Unsaturated aldehydes or ketones can be used as for example: 2-butenal, 2-hexenal, 3-pentene 2-one, 1-pentene 5,5-dimethyl 1-phenyl 3-one, 3-heptene 2-one, 5-heptene 2-one 6-methyl.
Examples of polyketones are: 2,3-butanedione (dimethylglyoxal); 2,3-pentadione; 2,4-pentadione (acetylacetone); 3,3-dimethyl 2,4-pentadione; 3-ethyl 2,4-pentadione; 2,5-hexanedione; 1,6-diphenyl 1,6-hexanedione; 2,2, 5,5-tetramethyl 3,4-hexanedione; 2,4-heptanedione; 2,4,6-heptanetrione; 2,3-octanedione; 2,7-octanedione, 3,6-octanedione; 4,5-octanedione; 2,2,7,7-tetramethyl 3,6-octanedione; 1,4-diphenyl 2-butene 1,4-dione (ethyl diketone) etc . . .
Examples are ethers are: dimethyl ether, diethyl ether, methyl ethyl ether, methyl butyl ether, methyl t-butyl ether, 2-methylethyl hexyl ether, ethyl butyl ether, ethyl t-butyl ether, di n-propyl ether, isoamy ether, furan, tetrahydrofuran, dioxane, etc . . .
Examples of alcohols are: n-butanol, isobutanol, 1-pentanol, 2-pentanol, 2-methyl 4-butanol, 2-methyl 3-butanol, hexanols, methyl-pentanols, dimethyl-butanols, heptanols, octanols or amyl alcohols C.sub.5 H.sub.11 OH.
Examples of acids are those corresponding to the above-mentioned aldehydes, ketones and/or alcohols. Lactic acid and citric acid are to be mentioned particularly.
The additive, according to the present invention, by a synergistic effect wth the involved hydrogen, results in an increase, during the reduction step, the reduction rate of the metal oxides, so as to reduce these oxides much more quickly thus favoring the kinetics of replacing oxygen by sulfur and further favoring the dispersion of the metals in the catalyst.
Consequently, the specific reactions of refining and hydrocarbon conversion will start more quickly.
The effected tests had in particular the purpose of preparing a catalyst charge easy to handle and of reducing the investment cost in order to obtain a reasonable economical yield, of making use of the "ex situ" regeneration facilities and of saving refiners time, together with an easier re-use of the catalyst charge.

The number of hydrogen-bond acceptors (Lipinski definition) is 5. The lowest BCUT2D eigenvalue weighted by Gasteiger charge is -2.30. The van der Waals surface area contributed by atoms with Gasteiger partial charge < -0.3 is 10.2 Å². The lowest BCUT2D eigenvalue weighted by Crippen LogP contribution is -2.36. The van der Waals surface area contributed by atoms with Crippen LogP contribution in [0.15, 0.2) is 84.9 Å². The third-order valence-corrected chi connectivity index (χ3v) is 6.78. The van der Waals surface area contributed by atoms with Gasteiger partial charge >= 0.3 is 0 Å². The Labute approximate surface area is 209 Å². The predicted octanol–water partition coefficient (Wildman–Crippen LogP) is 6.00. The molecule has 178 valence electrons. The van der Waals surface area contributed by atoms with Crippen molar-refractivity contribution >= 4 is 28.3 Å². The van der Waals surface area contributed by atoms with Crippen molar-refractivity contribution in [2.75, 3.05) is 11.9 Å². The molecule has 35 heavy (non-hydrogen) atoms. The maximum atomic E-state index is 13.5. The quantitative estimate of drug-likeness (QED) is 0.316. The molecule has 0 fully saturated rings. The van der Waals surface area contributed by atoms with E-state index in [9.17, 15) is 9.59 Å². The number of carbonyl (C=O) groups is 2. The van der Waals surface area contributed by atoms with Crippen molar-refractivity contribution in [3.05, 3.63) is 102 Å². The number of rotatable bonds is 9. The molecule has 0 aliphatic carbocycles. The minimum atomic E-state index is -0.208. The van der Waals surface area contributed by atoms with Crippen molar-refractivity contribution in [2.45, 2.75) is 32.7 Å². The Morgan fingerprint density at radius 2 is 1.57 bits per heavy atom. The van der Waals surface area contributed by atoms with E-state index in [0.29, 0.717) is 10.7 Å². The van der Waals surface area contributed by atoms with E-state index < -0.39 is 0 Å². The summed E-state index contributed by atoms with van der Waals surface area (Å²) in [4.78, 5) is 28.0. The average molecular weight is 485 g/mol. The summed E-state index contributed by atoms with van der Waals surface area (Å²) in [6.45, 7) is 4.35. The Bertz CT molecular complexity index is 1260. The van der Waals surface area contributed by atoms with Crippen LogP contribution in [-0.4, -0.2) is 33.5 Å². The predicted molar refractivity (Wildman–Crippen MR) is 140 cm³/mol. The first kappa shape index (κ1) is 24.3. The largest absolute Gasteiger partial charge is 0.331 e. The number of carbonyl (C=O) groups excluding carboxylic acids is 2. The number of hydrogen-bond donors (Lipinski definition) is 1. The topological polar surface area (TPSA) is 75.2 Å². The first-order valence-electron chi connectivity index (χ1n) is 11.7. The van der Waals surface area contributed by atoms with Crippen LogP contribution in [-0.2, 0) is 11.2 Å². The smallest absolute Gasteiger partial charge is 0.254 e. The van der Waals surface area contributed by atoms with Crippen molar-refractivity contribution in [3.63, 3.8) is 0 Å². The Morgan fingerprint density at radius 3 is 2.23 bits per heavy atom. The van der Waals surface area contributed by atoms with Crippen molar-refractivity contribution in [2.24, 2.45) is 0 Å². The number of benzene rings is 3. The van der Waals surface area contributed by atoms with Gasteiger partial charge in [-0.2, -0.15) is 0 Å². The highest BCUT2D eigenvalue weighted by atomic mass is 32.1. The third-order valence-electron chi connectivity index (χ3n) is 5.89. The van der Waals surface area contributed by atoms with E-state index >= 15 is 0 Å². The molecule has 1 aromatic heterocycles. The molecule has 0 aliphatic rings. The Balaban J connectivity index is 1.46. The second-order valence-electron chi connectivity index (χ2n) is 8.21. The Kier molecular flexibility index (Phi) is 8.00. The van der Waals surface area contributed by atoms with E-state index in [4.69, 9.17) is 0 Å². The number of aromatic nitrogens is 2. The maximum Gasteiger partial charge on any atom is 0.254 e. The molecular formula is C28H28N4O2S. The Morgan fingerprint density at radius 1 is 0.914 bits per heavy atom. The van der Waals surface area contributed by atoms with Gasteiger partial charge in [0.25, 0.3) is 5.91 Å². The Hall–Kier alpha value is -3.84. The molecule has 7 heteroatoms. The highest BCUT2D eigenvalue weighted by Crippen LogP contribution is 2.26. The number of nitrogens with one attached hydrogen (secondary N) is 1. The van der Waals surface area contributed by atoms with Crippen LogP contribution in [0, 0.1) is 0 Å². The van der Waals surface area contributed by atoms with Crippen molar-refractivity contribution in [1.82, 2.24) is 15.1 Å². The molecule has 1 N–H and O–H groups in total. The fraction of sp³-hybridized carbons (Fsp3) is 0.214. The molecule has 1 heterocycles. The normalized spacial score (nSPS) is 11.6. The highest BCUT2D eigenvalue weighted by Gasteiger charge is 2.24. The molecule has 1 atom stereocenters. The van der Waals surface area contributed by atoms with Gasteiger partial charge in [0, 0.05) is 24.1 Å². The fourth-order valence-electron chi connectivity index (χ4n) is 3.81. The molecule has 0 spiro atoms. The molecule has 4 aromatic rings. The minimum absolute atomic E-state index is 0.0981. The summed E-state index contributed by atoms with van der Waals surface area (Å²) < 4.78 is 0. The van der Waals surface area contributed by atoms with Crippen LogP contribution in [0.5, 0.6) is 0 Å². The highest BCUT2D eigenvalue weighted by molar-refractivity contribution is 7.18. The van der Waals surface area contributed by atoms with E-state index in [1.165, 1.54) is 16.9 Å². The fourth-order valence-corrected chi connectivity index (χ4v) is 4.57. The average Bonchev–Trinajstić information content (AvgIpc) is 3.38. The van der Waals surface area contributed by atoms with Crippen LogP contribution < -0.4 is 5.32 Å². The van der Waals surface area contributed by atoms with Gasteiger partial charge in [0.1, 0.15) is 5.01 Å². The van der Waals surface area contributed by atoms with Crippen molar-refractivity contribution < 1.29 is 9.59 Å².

It must be recalled that the basic process for the catalyst sulfurization according to the invention is the same as in the prior art, i.e. involves the use of a mixture of hydrogen and hydrogen sulfide:
MoO.sub.3 +2H.sub.2 S+H.sub.2 →MoS.sub.2 +3H.sub.2 O+Q (1)
9CoO+8H.sub.2 S+H.sub.2 →Co.sub.9 S.sub.8 +9H.sub.2 O+Q (2)
3NiO+2H.sub.2 S+H.sub.2 →Ni.sub.3 S.sub.2 +3H.sub.2 O+Q (3)
The sulfur source for producing H.sub.2 S consists, according to the invention, of a particular sulfurized product (polysulfide) already present in the catalyst.
The principle of the invention consists of loading the catalyst with said sulfurized product (polysulfide). This is achieved by adsorption of this compound into the catalyst pores. The so-treated catalyst is subsequently activated in the reactor of the refinery by passing hydrogen heated at 80 product releases H.sub.2 S, the sulfurization of the oxides being then effected according to known techniques.
The sulfurized compound used to impregnate the catalyst is selected in relation with its molecular size; as a matter of fact, these do exist sulfurized compounds (polysulfides) whose sizes are a few Angstroms, or tens of Angstrom, i.e. the size of the micropores of the alumina or silico alumina carriers.
A few tests have been made with a new catalyst KETJEN 165/1.5 E, roasted at 550
Five sulfurization agents have been successively tested:
nBM: n butyl mercaptan
TNPS: diter-nonylpolysulfide of PENHALT (about 37% by weight of S)
TPS 32: of ELF AQUITAINE (about 32% by weight of S)
TPS 37: of ELF AQUITAINE (about 37% by weight of S)
The handling is conducted by immersing a given amount of catalyst in a reactant excess. The impregnation lasts one hour.
The so-treated catalyst is then brought for one hour in the air, to different temperatures: 80 to determine the behaviour of the product at least at these temperatures.
The following results are obtained: (with TPS 37, the results were substantially equivalent to those obtained with TMPS).
______________________________________SAMPLE DMS nBM TNPS TPS 32______________________________________ 80 S 0.88 3.12 10.60 9.56 C -- -- 3.95 2.82100 S -- 1.72 10.33 9.68 C -- -- 3.74 2.40150 S -- -- 3.49 2.33 C -- -- 2.94 1.61______________________________________
Only the polysulfides have a good behaviour at a high temperature. Their dissociation and accordingly their removal occurs however at 150 C.
Further tests have thus been effected with polysulfides, which have the additional advantage of being not very odorous, contrary to DMS or nBM. Moreover, the polysulfides have absolutely no toxicity, in contrast to the mercaptans or the organic sulfides.
Tests for perfecting the sulfurization process have been effected with TPS 32 and TNPS which are similar with respect to their sulfur content (about 32% by weight).
The polysulfides being very viscous and thick products, they have been diluted before use with a solvent which, in the present case, is white spirits (boiling temperature from 150
Sulfur is used in stoichiometrical amount to sulfurize the totality of the oxides (MoO.sub.3, Co O) i.e. in the present case 7.5% of S.
For the adsorption of the whole polysulfide amount, the volume of reactant (polysulfide+solvent) must be equal to the volume of impregnation of the treated catalyst charge. This total pore volume, or impregnating volume, determines the amount of solvent to be used. In the present tests, this volume is 45 ml for 100 g of catalyst as an average (50% of solvent and 50% of polysulfide).
The diluted polysulfide is added to the cold test sample. A test is effected under nitrogen atmosphere, another one in ambient air.
The catalyst is then dried at 100 or in a stream of air.